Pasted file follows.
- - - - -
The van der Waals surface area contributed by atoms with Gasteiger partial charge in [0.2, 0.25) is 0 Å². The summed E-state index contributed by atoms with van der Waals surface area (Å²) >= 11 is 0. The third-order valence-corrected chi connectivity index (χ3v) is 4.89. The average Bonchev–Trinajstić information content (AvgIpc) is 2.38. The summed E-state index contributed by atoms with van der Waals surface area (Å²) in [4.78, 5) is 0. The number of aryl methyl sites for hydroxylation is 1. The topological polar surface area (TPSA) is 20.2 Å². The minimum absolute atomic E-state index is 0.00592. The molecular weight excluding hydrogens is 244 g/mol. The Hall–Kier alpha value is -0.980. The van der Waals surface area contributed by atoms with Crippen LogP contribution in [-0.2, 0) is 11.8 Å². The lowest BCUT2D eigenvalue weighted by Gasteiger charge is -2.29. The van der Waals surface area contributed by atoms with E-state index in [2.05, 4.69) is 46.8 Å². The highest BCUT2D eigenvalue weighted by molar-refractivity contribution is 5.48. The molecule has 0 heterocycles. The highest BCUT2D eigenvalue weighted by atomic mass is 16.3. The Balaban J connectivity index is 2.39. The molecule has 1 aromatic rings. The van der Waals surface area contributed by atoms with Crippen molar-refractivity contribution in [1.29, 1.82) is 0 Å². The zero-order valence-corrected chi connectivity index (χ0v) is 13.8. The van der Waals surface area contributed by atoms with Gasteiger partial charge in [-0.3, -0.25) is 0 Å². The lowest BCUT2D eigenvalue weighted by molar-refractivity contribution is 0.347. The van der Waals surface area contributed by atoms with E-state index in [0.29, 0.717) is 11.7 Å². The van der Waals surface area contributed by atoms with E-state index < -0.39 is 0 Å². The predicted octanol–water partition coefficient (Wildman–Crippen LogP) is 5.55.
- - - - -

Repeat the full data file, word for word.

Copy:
The van der Waals surface area contributed by atoms with Gasteiger partial charge in [0.2, 0.25) is 0 Å². The summed E-state index contributed by atoms with van der Waals surface area (Å²) >= 11 is 0. The third-order valence-corrected chi connectivity index (χ3v) is 4.89. The average Bonchev–Trinajstić information content (AvgIpc) is 2.38. The summed E-state index contributed by atoms with van der Waals surface area (Å²) in [4.78, 5) is 0. The number of aryl methyl sites for hydroxylation is 1. The topological polar surface area (TPSA) is 20.2 Å². The minimum absolute atomic E-state index is 0.00592. The molecular weight excluding hydrogens is 244 g/mol. The Hall–Kier alpha value is -0.980. The van der Waals surface area contributed by atoms with Crippen LogP contribution in [-0.2, 0) is 11.8 Å². The lowest BCUT2D eigenvalue weighted by Gasteiger charge is -2.29. The van der Waals surface area contributed by atoms with E-state index in [2.05, 4.69) is 46.8 Å². The highest BCUT2D eigenvalue weighted by molar-refractivity contribution is 5.48. The molecule has 0 heterocycles. The highest BCUT2D eigenvalue weighted by atomic mass is 16.3. The Balaban J connectivity index is 2.39. The molecule has 1 aromatic rings. The van der Waals surface area contributed by atoms with Crippen molar-refractivity contribution in [1.29, 1.82) is 0 Å². The zero-order valence-corrected chi connectivity index (χ0v) is 13.8. The van der Waals surface area contributed by atoms with Gasteiger partial charge in [-0.3, -0.25) is 0 Å². The lowest BCUT2D eigenvalue weighted by molar-refractivity contribution is 0.347. The van der Waals surface area contributed by atoms with E-state index in [0.29, 0.717) is 11.7 Å². The van der Waals surface area contributed by atoms with E-state index < -0.39 is 0 Å². The predicted octanol–water partition coefficient (Wildman–Crippen LogP) is 5.55.